While I didn't like the previous reboot, I liked how they eventually put both styles of numberings on the covers because back then I guess they still cared about original numberings and wanted to reach #500, #600, etc.As long as the first issue of this new Amazing isn't numbered ASM #733 or whatever is 1 + the last issue of SSM will be before the new Amazing starts. As far as I'm concerned, it'll be ASM #701 and all of SSM has just been a bad dream. If only we could get a panel of MJ waking up and finding Peter in the shower and telling him "I had the worst dream, you were killed by Doc Ock and he took over your body and he was killing people and acting like such an ass but everyone was so stupid and couldn't figure it out."

  24. herbiepopnecker

    Oh, and feel free to whip out a marker and write "70" in front of each issue number, if you're buying! :-D

  25. hornacek

    @49 - As far as having a gap in the Spidey collection, I don't see it as there being a gap by not collecing SSM. The last comic with Spider-Man was ASM #700. Everything after that has not been Spider-Man. It's been an imposter, a pretender to the throne. When Peter comes back and I start buying again, years from now when I look at my comic collection I won't say "oh there's a lot of Spider-Man stories missing from my collection", I'll say "why is there a gap between #700 and the new #1? Oh yeah, right, Marvel killed off the character and replaced him. But those weren't Spider-Man stories they were Otto G. Octavius stories so I didn't need to buy them for my collection."@54 - I can understand that a lot of people like Slott's writing, if they didn't then the book wouldn't be selling. I agree with your Roger Stern comment (original Hobgoblin, oh yeah), but there's been a lot of good since then - Tom DeFalco, Peter David, J.M. Dematteis, Howard Mackie (pre- or post-reboot, can't remember which), Paul Jenkins, JMS. Surely those gents overshadow the rest and it hasn't been "a LOT of mediocre" since Stern.

  26. Kevin Cushing

    @28: "welcometothepartypal," you have a WARNING for the comment "That’s the gayest cover I’ve ever seen. Ramos suck’s!"@37: "Quilsniv," you have a WARNING for the comment "I have this weird feeling that he releases all of his erotic fantasies through this title,"Everybody, you know how this works. Give your opinions but keep it clean, respectful, and not personal.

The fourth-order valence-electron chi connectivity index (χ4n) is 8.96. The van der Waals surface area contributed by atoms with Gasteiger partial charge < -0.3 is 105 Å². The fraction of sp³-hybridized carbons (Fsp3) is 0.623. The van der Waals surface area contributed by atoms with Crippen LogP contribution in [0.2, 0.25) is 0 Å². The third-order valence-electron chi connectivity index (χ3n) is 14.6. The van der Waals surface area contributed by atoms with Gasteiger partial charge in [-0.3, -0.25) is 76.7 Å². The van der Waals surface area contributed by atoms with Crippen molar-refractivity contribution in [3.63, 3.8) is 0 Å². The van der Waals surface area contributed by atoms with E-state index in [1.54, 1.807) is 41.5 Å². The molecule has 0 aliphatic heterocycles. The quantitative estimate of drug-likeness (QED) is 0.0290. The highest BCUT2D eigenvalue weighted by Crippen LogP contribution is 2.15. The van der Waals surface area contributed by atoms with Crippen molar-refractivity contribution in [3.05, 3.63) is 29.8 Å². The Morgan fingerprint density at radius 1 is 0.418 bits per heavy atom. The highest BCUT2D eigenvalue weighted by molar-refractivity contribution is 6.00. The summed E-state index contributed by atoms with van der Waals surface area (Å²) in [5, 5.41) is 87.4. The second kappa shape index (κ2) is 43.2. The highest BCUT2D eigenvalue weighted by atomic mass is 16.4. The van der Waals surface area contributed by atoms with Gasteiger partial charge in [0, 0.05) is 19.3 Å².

27. Mike 13

    Always in the minority here, but I’ve enjoyed Slott’s run in both the BND, Big Time, AND Superior runs… and I’m very happy that he’s going to stay with the character. I’ve not felt this kind of attachment to Spider-Books since the days of Roger Stern… and that’s been a LOT of mediocre books in between. (barring the odd gem here and there)Looking forward to Peter's return, and let's hope Miguel takes over the Superior book.Thanks for respecting my opinion.:)

  28. BD

    @46- "So, given how much of likable chaps you are, is it really any wonder why Slott and Marvel hate you?" And then you said "(you’ll know if I am because the first thing I’d do is execute Quesada in a few creative ways)"INSTANT BAN. Seriously WTF? This is the first time I've seen you on the board, but you are giving fans a horrible image.

  29. Xingken

    #47-49 Well, I dropped the book after OMD because the localizing company also did, probably sharing the same contempt for the story, but when I got means of getting it otherwise I found myself really enjoying Slott's run, Spider-Island, increasingly prevalent role of the Goblins, et cetera. I was shocked of course to see Superior Spider-Man happen, but I gave it a chance and now I think it breaks a new ground of adding one archetype to the anti-hero archetypes, which before this consisted of a whopping... one. A whiny brooding asshole. Plenty of heroes got turned into that to the point I couldn't pick up a single comic book about anything without thinking the protagonist would have killed themselves already. And now there is a protagonist that is actually pleased with himself and ironically brings some damn joy in the comic books already.But he'll be shoved aside in less time than it takes to blink, which just makes me bring another one of the "status quo is god" depressing confirmations. I knew this will happen, but I wanted it to last longer. I like Superior, but I understand why people don't. What I don't understand is why not a single thing the fans claim "pisses them off" ever resulted in any damage to Marvel since Clone Saga. That is what I resent about today's customers, they are essentially toothless. Nothing matters anymore, a company can release literal shit and everyone will buy it once they put a brand on it. For example, those of you who are gamers know that EA's latest fuckup in their comically large list of fuckups caught many gamers "by surprise". It's as if EA had a history of making barely finished pathetic cash grabs... OH WAIT.